Victorian mahogany side cabinet






Height 76.00 inch. Width 60.00 inch. Depth 16.00 inch.

Please note that shipping costs are supplied upon purchase.


Superb late victorian mahogany side cabinet with satinwood and box book inlays depicting cherubs and stylized dolphins amongst a floral scene. Three secret drawers to the frieze and three glazed door to the top. Attributed to Collinson and Lock.

Collinson and Lock were one of the foremost producers of Aesthetic and Art Nouveau furniture in London. A large collection of their work is on display at the V & A museum, including an antique cabinet shown at the 1871 London International Exhibition.

The company was established in the 1860s by F.G. Collinson and G.J. Lock, who worked for Jackson & Graham, a firm famous for its machine-made antique marquetry furniture . This was to become a feature of Collinson & Lock’s own work.

Collinson & Lock achieved early success, employing some of the leading designers of the Aesthetic Art Movement. This included the architect T.E.Collcutt, who designed their new premises, and J Moyr-Smith, who was assistant to Christopher Dresser and produced an impressive catalogue of their furniture in 1871. Other names associated with the firm include Stephen Webb (their senior designer); H.W. Batley and A.H. Mackmurdo – a precursor of his Art Nouveau Victorian dining chairs is on display in the V & A.

In 1873 the company moved to St Bride Street, experimenting with new materials and techniques. Their antique marquetry furniture, incorporating rosewood, ivory and Pietre Dure marble mosaics – a 16th century Renaissance art form – is an example of this. Antique dealers in Preston and Lancashire see their intricate Italianate arabesques, scrolling foliage and carved figures as indicative of Stephen Webb, who together with H. Batley worked on the new Savoy Theatre in 1881. By contrast, the company also produced furniture for G.E Street’s Royal Courts of Justice.

Collinson & Lock also produced some outstanding international exhibition pieces. An ebonised antique cabinet, shown at the London International Exhibition in 1871, was purchased for the V & A museum in the same year, other versions being shown in Vienna and America. At the 1878 Paris Exposition, they exhibited a number of Anglo-Japanese pieces by E.W Godwin, their most important designer, leading to international recognition.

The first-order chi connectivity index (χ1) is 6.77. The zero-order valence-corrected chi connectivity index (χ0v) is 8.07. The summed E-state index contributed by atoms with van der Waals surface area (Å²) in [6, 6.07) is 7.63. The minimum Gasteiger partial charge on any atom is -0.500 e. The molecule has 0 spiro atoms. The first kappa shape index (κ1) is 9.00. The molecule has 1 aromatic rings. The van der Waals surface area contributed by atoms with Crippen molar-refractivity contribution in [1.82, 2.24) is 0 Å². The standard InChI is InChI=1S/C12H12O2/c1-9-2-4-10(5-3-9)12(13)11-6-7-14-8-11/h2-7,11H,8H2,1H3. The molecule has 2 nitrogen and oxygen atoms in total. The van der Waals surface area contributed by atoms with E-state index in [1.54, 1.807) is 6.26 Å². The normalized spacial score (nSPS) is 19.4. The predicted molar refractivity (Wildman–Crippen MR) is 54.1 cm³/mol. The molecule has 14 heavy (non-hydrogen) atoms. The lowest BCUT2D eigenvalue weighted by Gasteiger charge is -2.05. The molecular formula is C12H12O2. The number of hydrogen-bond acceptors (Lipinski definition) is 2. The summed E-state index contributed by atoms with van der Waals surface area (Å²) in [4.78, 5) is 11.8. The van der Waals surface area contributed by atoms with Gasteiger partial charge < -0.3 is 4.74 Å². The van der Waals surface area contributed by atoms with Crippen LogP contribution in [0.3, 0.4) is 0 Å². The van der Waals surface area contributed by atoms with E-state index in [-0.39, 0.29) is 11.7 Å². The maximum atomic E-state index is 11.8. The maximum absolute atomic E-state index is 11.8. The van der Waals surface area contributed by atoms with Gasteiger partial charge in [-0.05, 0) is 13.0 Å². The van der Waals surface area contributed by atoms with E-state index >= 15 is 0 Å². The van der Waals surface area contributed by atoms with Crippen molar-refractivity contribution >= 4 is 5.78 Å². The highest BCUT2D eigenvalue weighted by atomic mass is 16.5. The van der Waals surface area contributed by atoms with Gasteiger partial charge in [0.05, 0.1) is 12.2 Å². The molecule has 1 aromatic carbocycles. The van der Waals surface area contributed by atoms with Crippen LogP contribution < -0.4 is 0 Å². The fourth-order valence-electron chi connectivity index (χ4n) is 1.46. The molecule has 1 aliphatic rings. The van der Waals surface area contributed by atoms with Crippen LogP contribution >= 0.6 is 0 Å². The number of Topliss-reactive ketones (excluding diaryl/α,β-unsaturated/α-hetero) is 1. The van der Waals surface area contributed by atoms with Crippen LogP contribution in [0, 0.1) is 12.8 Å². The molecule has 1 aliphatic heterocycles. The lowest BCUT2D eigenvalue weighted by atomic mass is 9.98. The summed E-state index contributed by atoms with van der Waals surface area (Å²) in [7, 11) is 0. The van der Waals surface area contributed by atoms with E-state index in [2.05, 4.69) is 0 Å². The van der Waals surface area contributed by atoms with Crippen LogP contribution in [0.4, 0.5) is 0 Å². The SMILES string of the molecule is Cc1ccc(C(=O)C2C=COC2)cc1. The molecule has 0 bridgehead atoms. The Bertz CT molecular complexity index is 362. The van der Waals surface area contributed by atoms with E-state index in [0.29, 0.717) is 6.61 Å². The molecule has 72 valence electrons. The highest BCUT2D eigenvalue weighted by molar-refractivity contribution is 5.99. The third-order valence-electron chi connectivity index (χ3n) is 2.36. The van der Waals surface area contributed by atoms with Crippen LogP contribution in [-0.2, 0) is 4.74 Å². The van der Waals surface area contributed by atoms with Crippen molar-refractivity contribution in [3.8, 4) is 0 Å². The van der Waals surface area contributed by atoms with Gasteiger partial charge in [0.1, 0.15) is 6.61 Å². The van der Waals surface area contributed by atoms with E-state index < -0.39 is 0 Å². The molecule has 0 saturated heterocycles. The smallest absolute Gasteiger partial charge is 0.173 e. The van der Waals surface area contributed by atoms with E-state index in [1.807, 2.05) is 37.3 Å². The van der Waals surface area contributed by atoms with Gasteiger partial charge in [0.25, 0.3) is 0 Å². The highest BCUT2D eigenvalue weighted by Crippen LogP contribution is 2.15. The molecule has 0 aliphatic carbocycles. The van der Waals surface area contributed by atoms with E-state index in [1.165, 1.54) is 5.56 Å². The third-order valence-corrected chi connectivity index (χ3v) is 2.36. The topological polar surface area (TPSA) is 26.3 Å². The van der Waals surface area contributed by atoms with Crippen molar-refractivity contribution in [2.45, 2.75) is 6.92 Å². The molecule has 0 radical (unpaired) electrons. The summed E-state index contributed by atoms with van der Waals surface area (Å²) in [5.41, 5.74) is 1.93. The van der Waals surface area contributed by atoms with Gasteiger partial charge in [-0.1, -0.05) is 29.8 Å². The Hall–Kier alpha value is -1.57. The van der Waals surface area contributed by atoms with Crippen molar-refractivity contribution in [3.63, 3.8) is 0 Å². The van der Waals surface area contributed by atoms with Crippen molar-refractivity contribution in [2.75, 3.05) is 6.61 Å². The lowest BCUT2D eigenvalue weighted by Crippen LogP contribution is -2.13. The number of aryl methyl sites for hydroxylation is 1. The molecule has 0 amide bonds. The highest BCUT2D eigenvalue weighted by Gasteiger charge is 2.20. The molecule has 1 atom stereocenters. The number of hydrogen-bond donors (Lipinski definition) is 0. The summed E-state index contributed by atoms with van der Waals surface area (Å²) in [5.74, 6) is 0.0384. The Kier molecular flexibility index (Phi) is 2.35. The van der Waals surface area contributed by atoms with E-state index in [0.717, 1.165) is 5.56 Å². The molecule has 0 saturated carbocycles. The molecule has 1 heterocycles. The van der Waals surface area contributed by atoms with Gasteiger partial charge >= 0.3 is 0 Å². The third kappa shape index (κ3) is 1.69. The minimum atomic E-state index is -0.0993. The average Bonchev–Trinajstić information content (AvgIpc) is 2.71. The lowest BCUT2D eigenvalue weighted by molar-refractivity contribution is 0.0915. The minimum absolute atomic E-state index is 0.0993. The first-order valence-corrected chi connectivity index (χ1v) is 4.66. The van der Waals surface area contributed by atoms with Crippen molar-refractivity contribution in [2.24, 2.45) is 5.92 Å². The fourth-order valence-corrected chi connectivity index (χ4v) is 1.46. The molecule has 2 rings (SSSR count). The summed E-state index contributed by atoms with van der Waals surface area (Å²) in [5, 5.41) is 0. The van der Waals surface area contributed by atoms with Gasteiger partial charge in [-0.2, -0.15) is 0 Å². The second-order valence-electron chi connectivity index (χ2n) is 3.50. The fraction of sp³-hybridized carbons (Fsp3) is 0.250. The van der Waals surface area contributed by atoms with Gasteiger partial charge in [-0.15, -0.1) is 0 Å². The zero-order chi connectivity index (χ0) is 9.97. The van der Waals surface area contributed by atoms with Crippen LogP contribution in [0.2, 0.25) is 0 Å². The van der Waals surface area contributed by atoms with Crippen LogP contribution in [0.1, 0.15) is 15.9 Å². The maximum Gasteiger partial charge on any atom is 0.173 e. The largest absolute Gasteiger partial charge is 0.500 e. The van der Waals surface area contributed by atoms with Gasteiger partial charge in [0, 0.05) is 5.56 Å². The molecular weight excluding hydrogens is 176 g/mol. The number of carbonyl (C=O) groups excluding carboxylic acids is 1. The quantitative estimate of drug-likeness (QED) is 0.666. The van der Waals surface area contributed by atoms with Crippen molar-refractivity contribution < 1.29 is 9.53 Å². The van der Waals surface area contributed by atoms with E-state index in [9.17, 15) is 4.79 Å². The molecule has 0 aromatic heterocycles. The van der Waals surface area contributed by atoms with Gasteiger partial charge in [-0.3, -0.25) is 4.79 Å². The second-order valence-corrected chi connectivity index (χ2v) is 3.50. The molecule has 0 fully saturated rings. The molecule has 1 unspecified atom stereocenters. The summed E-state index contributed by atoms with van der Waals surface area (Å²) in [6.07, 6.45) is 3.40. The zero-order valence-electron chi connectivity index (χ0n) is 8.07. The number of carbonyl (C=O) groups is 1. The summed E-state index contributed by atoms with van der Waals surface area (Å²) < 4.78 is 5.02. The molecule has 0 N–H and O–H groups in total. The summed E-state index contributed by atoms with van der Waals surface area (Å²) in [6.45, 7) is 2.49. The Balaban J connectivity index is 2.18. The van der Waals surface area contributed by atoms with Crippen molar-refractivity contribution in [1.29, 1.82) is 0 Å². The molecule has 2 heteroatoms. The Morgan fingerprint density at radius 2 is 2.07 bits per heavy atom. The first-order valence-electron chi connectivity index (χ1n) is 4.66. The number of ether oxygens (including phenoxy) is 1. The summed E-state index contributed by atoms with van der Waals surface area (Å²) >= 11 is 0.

In 1885 they bought Jackson & Graham, but it was not a success and in 1897 they were themselves taken over by E. W Godwin of Lancaster. They continued producing fine furniture, however, and in Lancashire their antique cabinets, Victorian dining chairs and antique desks regularly turn up in antique shops.

We have been working with the same trusted delivery team for over twenty five years. They are not only experienced specialists in packing and handling antiques and delicate items, but they are reliable, will liaise with you directly and will always go the extra mile to make sure that you have the best service.

International customers can be confident that we are experienced in shipping items around the world by sea and air. Please contact us if you need help with freight charges and we would be happy to help and provide you with a quote.

Wick Antiques was established by Charles Wallrock in the early 1980s. Having grown up in the Antiques world Charles has developed an extensive wealth of knowledge and is extremely passionate about the antique world so please feel free to contact us with any queries or questions.

We accept Credit and Debit Cards (Please add debit/credit card logos) and Bank Transfer. Please use the form below to enquire about this product, or you can contact us on the numbers below or by emailing charles@wickantiques.co.uk.

Would You Like Something Similar?

Create an alert for a similar product

    I consent to future marketing

    Save Alert